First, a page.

As a naturopathic clinic and dispensary, we like to educate our patients on how to take in local herbs and foods as part of their lifestyles for long term health.

Each month we’ve been highlighting a local, seasonal, Ontario herb in order to help you understand and familiarize yourself with useful medical herbs and foods that grow in our backyards.

Last month we looked at Red Clover

This month we take a look at St. John’s Wort.

What is St. John’s Wort?

St. John’s Wort is a common plant that has been naturalized in North America, and can be found in Ontario (easier to find in North of Toronto).

Hypericum perforatum displays beautiful yellow flowers from June to August.  It grows up to 1 meter high and has small, oval leaves which may have small black dots.

The flowers contain glands that when the fresh flowers crushed, will stain a dark vibrant red-purple colour, representing one of the key chemical ingredients of the plant, hypericin.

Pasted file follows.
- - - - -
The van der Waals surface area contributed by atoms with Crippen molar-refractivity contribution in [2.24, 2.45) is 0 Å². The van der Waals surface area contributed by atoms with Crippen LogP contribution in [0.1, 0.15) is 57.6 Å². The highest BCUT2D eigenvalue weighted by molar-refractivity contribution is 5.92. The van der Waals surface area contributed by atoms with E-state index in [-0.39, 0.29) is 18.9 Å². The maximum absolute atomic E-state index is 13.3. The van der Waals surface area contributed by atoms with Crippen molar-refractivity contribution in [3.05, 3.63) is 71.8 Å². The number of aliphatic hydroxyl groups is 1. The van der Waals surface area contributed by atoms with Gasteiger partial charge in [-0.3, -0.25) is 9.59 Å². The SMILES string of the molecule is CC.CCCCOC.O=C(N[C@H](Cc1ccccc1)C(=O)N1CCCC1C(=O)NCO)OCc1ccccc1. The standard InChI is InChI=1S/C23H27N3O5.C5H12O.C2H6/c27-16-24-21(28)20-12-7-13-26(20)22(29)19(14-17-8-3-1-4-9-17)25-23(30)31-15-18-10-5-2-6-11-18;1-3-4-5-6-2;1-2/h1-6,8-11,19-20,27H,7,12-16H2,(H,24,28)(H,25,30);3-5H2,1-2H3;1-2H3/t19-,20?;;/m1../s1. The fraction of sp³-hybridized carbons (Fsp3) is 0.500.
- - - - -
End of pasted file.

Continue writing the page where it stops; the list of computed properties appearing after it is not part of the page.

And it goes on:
This colour is greatly represented in tincture and oil extracts of St. John’s WortI saw an abundance of this gorgeous plant on a relaxing camping trip in the Lake Superior region, and is one of the most common herbal remedies I use in practice.

Parts Used: Aerial parts, bud and flowers (dried and fresh)

Uses of St. John’s Wort

St. John’s Wort is not typically eaten but is used for medicine.  It has a number of different medicinal uses and has a strong affinity to the nervous system.

Traditionally, when taking internally, St. John’s Wort has been used as a sedative to treat nervous anxiety, and also is used to treat neuralgic pain.

Externally it’s used as an anti-inflammatory to treat sunburns, promote wound healing, treat bruises, and viral skin eruptions (ie Shingles).

Hypercum perforatum has been traditionally used to “clear liver heat” making it a useful remedy for liver inflammation (hepatitis).

Depression

There has been extensive research on the anti-depressant properties of St. John’s Wort, with many clinical trails exhibiting the benefit of this herb in the treatment for depression.